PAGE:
Interactions of two major metabolites of prasugrel, a thienopyridine antiplatelet agent, with the cytochromes P450.Drug Metab Dispos 2006; 34(4):600-7DM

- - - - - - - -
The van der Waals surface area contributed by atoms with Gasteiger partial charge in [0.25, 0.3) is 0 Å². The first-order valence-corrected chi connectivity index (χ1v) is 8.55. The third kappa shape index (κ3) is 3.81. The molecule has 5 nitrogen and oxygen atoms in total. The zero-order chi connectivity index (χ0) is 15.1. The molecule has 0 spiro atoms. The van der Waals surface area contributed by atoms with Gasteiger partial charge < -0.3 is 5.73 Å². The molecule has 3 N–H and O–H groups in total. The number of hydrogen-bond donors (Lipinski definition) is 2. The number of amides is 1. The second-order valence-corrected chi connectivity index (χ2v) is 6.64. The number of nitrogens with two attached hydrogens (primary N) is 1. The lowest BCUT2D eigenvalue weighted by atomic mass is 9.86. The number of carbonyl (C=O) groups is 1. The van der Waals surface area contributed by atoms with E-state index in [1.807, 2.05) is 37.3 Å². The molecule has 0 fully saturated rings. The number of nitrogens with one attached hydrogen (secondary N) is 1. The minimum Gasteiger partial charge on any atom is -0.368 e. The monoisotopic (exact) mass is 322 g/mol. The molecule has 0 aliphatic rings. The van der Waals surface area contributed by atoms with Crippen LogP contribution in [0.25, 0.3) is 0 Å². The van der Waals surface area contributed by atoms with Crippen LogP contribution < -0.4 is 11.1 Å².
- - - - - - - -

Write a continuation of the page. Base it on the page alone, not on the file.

The biotransformation of prasugrel to R-138727 (2-[1-2-cyclopropyl-1-(2-fluorophenyl)-2-oxoethyl]-4-mercapto-3-piperidinylidene]acetic acid) involves rapid deesterification to R-95913 (2-[2-oxo-6,7-dihydrothieno[3,2-c]pyridin-5(4H)-yl]-1-cyclopropyl-2-(2-fluorophenyl)ethanone) followed by cytochrome P450 (P450)-mediated formation of R-138727, the metabolite responsible for platelet aggregation. For identification of the P450s responsible for the formation of the active metabolite, the current studies were conducted with R-95913 as the substrate. Incubations required supplementation with reduced glutathione. Hyperbolic kinetics (K(m) 21-30 microM), consistent with a single enzyme predominating, were observed after incubations with human liver microsomes. Correlation analyses revealed a strong relationship between R-138727 formation and CYP3A-mediated midazolam 1'-hydroxylation (r(2) = 0.98; p < 0.001) in a bank of characterized human liver microsomal samples. The human lymphoblast-expressed enzymes capable of forming R-138727, in rank order of rates, were CYP3A4>CYP2B6>CYP2C19 approximately CYP2C9>CYP2D6. A monoclonal antibody to CYP2B6 and the CYP3A inhibitor ketoconazole substantially inhibited R-138727 formation, whereas inhibitors of CYP2C9 (sulfaphenazole) and CYP2C19 (omeprazole) did not. Scaling of in vitro intrinsic clearance values from expressed enzymes to the whole liver using a relative abundance approach indicated that either CYP3A4 alone or CYP3A4 and CYP2B6 are the major contributors to R-138727 formation. R-95913 and R-138727 were also examined for their ability to inhibit metabolism mediated by five P450s. R-138727 did not inhibit the P450s tested. In vitro, R-95913 inhibited CYP2C9, CYP2C19, CYP2D6, and CYP3A, with K(i) values ranging from 7.2 microM to 82 microM, but did not inhibit CYP1A2. These K(i) values exceed circulating concentrations in humans by 3.8- to 43-fold. Therefore, neither R-95913 nor R-138727 is expected to substantially inhibit the P450-mediated metabolism of coadministered drugs.